Dish of the Week: Gypsy Kitchen’s menemen

Media Credit: Anna Boone | Staff Photographer

For a relaxing bohemian ambiance and a menu featuring a wide range of choices, check out Gypsy Kitchen on 14th Street.

At Gypsy Kitchen, the cozy bohemian decor and menu items sampling from Spanish, Greek, Lebanese, Moroccan and Israeli cuisines will transport you to the Mediterranean.

Located at 1825 14th St. NW, Gypsy Kitchen neighbors popular restaurants like Ted’s Bulletin across the street and Compass Rose around the corner on T Street. But Gypsy Kitchen’s rooftop with a clear view of Logan Circle, charmingly colorful decor and tapas-style menu with diverse cuisine options sets it apart from nearby restaurants.

The center of the room is furnished with four rows of eye-catching red leather booths. To the left of the booths you’ll find multiple large round wooden tables with cushioned statement chairs and to its right is the bar with about 15 stools for seating. Oriental rugs fill the floor of the dining room, upside down woven baskets fill the ceiling with lights hanging beneath them and red velvet curtains are placed throughout doorways inside.

The restaurant also features a rooftop patio, which is lined on each side with wooden tables, colorful pillows decorating the wall side of each table and lanterns scattered around the space.

Both the brunch and main menu include extensive small plate sections ranging from $7 to $22 per plate. If you’re dining with a group, I would recommend ordering a variety to share, or you can pick out a few that would fill you up if you’re looking for an individual meal.

I started my meal with the labneh with charred pole beans, za’atar and warm flatbread ($10) and had plenty to share with my three friends. Labneh is one of my favorite foods for its tangy yet creamy taste and this one did not disappoint. The Crispy Chicken Briouat ($9) which is phyllo wrapped Turkish-spiced chicken with tomato jam and the kale and arugula salad ($11) with sumac onions, strawberries and manchego cheese were other small plates that caught my eye.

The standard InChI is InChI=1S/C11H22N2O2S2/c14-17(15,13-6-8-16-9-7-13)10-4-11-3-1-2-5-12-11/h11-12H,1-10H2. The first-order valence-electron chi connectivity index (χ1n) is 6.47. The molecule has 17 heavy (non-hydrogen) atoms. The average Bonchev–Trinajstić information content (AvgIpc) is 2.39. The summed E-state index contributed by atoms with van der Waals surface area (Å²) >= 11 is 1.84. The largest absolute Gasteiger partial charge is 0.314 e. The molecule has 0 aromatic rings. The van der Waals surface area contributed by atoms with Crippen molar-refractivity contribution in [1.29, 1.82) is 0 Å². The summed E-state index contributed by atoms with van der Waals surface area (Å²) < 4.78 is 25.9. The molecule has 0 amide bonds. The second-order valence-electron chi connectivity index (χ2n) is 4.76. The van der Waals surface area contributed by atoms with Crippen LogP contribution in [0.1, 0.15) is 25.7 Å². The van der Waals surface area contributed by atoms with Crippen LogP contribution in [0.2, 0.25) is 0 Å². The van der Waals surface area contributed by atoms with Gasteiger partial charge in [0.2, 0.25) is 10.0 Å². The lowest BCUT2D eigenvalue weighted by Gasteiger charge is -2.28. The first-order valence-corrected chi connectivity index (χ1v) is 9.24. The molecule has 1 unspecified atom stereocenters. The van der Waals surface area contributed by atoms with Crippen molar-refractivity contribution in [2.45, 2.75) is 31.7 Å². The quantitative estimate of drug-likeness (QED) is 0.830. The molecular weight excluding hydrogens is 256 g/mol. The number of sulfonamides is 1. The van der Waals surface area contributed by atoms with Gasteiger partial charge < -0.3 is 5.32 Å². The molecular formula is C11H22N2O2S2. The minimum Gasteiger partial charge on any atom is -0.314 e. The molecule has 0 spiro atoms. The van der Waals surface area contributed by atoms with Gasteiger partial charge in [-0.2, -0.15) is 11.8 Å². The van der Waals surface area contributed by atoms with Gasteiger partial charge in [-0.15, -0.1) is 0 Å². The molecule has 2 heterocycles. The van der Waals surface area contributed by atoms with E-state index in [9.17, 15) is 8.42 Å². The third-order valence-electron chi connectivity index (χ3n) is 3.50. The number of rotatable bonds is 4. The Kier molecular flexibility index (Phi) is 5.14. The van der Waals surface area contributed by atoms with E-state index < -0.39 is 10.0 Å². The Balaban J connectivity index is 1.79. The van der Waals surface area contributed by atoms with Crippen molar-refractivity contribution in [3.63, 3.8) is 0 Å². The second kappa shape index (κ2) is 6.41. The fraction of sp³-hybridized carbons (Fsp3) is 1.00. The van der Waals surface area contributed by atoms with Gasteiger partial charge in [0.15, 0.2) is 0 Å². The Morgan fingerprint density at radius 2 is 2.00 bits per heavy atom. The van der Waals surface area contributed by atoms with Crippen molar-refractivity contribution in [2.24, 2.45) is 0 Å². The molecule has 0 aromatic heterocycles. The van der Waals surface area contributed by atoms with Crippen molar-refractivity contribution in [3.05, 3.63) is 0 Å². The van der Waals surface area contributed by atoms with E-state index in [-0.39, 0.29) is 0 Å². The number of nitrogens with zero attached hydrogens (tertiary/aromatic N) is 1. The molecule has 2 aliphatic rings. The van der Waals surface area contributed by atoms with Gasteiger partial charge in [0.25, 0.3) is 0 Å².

My friends and I ordered off of the brunch menu, which is available from noon to 3 p.m. on weekends. The Tunisian hot chicken sandwich ($12) with yogurt slaw was a popular brunch order at tables around me but  I decided to try the menemen ($9) for a breakfast dish.

Menemen is a classic Turkish dish consisting of eggs, tomato, green peppers, warm spices, cheese and charcuterie meats. At Gypsy Kitchen, the dish is served in a small cast-iron skillet with a base of sautéed tomatoes, heirloom peppers and Turkish tomato sauce. A layer of baked Kefalograviera sheep’s cheese tops that along with a poached egg, a sprinkling of fried onion pieces and chopped chives.

The stewed tomato pepper base was acidic yet smoky with hints of warm spices like paprika and floral notes from the sumac spice. The sheep’s cheese was broiled on top to make a crispy bubbly layer and added a funky and rich element. And after I punctured the poached egg, the runny yolk was a moist, rich component that unified the dish.

I wasn’t in the mood for dessert when I visited, but next time I’ll be sure to taste the banana semifreddo ($9) with sherry roasted dates, crispy phyllo and walnut dust from the sweets menu.

Both the brunch and main menu offer cocktails like the ‘Primavera Botanica’ ($13) with manzanilla, st. germain, bergamot and cava or the ‘Can I Kick It?’ ($13) with vodka, lychee, passionfruit and butterfly pea flower to start off your meal.

For a relaxing bohemian ambiance and a menu featuring a wide range of choices, check out Gypsy Kitchen on 14th Street.

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